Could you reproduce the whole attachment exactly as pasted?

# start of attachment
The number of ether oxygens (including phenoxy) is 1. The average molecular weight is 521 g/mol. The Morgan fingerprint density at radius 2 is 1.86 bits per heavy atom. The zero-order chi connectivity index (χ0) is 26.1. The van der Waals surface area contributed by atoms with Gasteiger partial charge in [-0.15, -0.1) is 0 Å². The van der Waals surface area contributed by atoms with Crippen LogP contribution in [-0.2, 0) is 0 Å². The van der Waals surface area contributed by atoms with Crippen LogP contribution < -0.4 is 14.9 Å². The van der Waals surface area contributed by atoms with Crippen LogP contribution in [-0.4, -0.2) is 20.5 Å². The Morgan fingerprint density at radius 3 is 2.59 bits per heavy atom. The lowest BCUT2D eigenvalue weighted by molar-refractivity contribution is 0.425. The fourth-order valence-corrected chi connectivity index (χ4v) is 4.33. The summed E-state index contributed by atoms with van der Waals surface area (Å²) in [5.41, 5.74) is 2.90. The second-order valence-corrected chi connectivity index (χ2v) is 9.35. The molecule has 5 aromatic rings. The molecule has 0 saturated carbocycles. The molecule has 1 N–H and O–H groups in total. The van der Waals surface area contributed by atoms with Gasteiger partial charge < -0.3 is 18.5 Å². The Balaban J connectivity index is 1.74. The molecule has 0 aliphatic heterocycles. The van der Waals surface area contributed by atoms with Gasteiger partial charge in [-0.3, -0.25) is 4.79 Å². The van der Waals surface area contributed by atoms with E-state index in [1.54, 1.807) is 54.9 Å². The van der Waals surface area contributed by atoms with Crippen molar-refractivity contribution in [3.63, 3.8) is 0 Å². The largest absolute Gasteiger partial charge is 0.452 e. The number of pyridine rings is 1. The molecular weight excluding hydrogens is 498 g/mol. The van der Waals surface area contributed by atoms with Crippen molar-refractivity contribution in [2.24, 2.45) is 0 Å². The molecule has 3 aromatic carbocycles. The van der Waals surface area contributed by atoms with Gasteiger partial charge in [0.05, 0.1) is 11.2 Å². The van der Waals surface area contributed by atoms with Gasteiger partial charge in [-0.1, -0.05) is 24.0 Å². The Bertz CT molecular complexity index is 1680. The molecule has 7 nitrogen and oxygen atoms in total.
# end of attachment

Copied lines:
The number of ether oxygens (including phenoxy) is 1. The average molecular weight is 521 g/mol. The Morgan fingerprint density at radius 2 is 1.86 bits per heavy atom. The zero-order chi connectivity index (χ0) is 26.1. The van der Waals surface area contributed by atoms with Gasteiger partial charge in [-0.15, -0.1) is 0 Å². The van der Waals surface area contributed by atoms with Crippen LogP contribution in [-0.2, 0) is 0 Å². The van der Waals surface area contributed by atoms with Crippen LogP contribution < -0.4 is 14.9 Å². The van der Waals surface area contributed by atoms with Crippen LogP contribution in [-0.4, -0.2) is 20.5 Å². The Morgan fingerprint density at radius 3 is 2.59 bits per heavy atom. The lowest BCUT2D eigenvalue weighted by molar-refractivity contribution is 0.425. The fourth-order valence-corrected chi connectivity index (χ4v) is 4.33. The summed E-state index contributed by atoms with van der Waals surface area (Å²) in [5.41, 5.74) is 2.90. The second-order valence-corrected chi connectivity index (χ2v) is 9.35. The molecule has 5 aromatic rings. The molecule has 0 saturated carbocycles. The molecule has 1 N–H and O–H groups in total. The van der Waals surface area contributed by atoms with Gasteiger partial charge < -0.3 is 18.5 Å². The Balaban J connectivity index is 1.74. The molecule has 0 aliphatic heterocycles. The van der Waals surface area contributed by atoms with Gasteiger partial charge in [-0.3, -0.25) is 4.79 Å². The van der Waals surface area contributed by atoms with E-state index in [1.54, 1.807) is 54.9 Å². The van der Waals surface area contributed by atoms with Crippen molar-refractivity contribution in [3.63, 3.8) is 0 Å². The largest absolute Gasteiger partial charge is 0.452 e. The number of pyridine rings is 1. The molecular weight excluding hydrogens is 498 g/mol. The van der Waals surface area contributed by atoms with Crippen molar-refractivity contribution in [2.24, 2.45) is 0 Å². The molecule has 3 aromatic carbocycles. The van der Waals surface area contributed by atoms with Gasteiger partial charge in [0.05, 0.1) is 11.2 Å². The van der Waals surface area contributed by atoms with Gasteiger partial charge in [-0.1, -0.05) is 24.0 Å². The Bertz CT molecular complexity index is 1680. The molecule has 7 nitrogen and oxygen atoms in total.